FBI Director Faces 'Hard Truths' Of Policing Minority Communities
There's a reason why new agents are required to visit the U.S. Holocaust Memorial Museum and Martin Luther King, Jr. Memorial during their training, says FBI Director James Comey. It's the same reason he keeps on his desk a copy of Attorney General Robert Kennedy's one-page approval of a request to wiretap King: "To ensure that we remember our mistakes and that we learn from them."
In a speech on law enforcement and race Thursday at Georgetown University, Comey shared his thoughts on improving policing in minority communities. The director acknowledged there's a disconnect between federal and local law enforcement, and communities of color and said that debating the nature of policing is important.
"We can roll up our car windows, turn up the radio and drive around these problems," he said. "Or instead we can choose to have an open and honest discussion about what our relationship is today, what it should be, what it could be, what it needs to be if we took more time to better understand one another."
"We must speak the truth about our shortcomings as law enforcement and fight to get better. But as a country we must also speak the truth to ourselves. Law enforcement is not the root cause of the problems in our hardest hit neighborhoods."
Comey disagrees with the notion of racial colorblindness, and said everyone carries racial biases that affect behavior. But he stressed recognizing these hard truths are important to creating effective relationships with vulnerable communities.
"We must speak the truth about our shortcomings as law enforcement and fight to get better," he said. "But as a country we must also speak the truth to ourselves. Law enforcement is not the root cause of the problems in our hardest hit neighborhoods."
More Than Training Needed
In a statement, the applauded the director for his remarks: "We are proud to be a part of many of the initiatives Director Comey mentioned today, working alongside the Department of Justice, the Administration, and municipal police departments across the country to better equip our law enforcement officials."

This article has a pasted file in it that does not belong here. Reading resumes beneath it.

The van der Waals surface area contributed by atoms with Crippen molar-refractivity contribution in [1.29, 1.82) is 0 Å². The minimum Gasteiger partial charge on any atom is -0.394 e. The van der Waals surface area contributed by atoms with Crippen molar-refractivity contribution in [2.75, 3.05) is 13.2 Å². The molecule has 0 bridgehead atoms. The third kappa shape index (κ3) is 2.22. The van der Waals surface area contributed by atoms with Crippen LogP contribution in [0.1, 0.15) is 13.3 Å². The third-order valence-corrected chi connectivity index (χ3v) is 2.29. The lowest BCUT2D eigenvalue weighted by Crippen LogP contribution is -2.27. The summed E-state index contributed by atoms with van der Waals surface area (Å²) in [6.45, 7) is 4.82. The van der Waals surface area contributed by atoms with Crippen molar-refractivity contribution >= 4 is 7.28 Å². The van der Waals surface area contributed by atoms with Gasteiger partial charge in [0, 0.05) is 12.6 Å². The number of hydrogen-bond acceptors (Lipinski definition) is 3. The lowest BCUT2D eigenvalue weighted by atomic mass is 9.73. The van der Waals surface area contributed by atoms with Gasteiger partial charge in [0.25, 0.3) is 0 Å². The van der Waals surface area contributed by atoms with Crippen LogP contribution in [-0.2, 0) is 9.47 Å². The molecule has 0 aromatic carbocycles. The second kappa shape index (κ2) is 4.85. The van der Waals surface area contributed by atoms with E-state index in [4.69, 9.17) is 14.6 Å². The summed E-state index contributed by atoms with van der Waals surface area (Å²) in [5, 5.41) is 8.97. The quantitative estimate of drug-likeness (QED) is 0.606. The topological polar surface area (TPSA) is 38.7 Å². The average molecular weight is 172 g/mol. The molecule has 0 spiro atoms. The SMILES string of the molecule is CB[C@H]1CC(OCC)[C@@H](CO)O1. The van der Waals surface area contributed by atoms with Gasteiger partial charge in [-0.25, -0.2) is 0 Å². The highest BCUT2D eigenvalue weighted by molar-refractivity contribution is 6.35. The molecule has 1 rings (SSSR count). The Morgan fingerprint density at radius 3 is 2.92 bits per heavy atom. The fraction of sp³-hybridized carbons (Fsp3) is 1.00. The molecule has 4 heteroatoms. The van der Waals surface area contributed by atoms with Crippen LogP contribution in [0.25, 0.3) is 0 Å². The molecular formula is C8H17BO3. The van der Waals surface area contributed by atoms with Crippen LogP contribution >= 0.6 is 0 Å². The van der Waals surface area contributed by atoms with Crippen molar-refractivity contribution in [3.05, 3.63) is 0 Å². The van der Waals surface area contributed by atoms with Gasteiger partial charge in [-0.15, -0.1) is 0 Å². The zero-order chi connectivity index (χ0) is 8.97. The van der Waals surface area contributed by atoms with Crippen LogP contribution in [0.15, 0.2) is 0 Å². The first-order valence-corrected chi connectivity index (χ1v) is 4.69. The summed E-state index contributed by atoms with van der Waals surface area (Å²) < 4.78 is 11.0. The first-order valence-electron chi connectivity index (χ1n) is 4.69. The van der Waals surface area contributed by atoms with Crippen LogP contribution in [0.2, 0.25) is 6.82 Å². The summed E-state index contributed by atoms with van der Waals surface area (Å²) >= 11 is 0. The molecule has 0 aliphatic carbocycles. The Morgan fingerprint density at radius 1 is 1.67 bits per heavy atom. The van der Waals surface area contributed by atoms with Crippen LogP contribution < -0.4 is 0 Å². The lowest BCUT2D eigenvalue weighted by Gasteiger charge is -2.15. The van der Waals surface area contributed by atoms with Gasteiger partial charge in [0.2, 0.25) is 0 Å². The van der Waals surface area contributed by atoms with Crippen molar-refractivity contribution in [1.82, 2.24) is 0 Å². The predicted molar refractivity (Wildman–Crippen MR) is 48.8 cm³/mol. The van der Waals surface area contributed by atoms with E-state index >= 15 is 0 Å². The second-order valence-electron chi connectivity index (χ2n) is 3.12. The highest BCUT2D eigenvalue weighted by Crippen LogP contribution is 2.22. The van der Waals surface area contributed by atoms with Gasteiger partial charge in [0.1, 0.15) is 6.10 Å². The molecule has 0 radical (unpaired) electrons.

Nicholas Manley, a graduate student at Georgetown, was impressed by the director's speech. He agrees that facilitating better relationships between police and communities of color require more than just better training.
"It's a two-sided equation," he says. "We also have a community that has grown up being told that the boogeyman is the man with the patch."
Manley also thinks improving minority outreach requires changes to FBI recruitment.
"I would like to hear him have a plan for how he's going to allow the average person to be employed by the FBI," he says. "Someone who grew up in the projects is not going to meet those requirements for law enforcement."
Does This Go Far Enough?
Twitter users shared their reactions using the hashtag #ComeyAtGU. Responses were mixed, with some saying the director's speech doesn't go far enough in addressing an often hostile presence by police in communities of color.
"Don't confuse 'community policing' with militarized police patrolling," Suzette Gardner tweeted.
Brian Philipps, a freshman at Georgetown who also attended the speech, says creating permanent change goes beyond just talking about it. "You can give all the speeches you want, and I think they're good I think they're necessary." he said. "But I have faith in Director Comey to institute the changes he's talking about."
Comey closed by saying America isn't perfect and that there is hard work to be done. He said law enforcement officials and communities must be willing to work together. "It's a matter of morality and effectiveness," he concluded.
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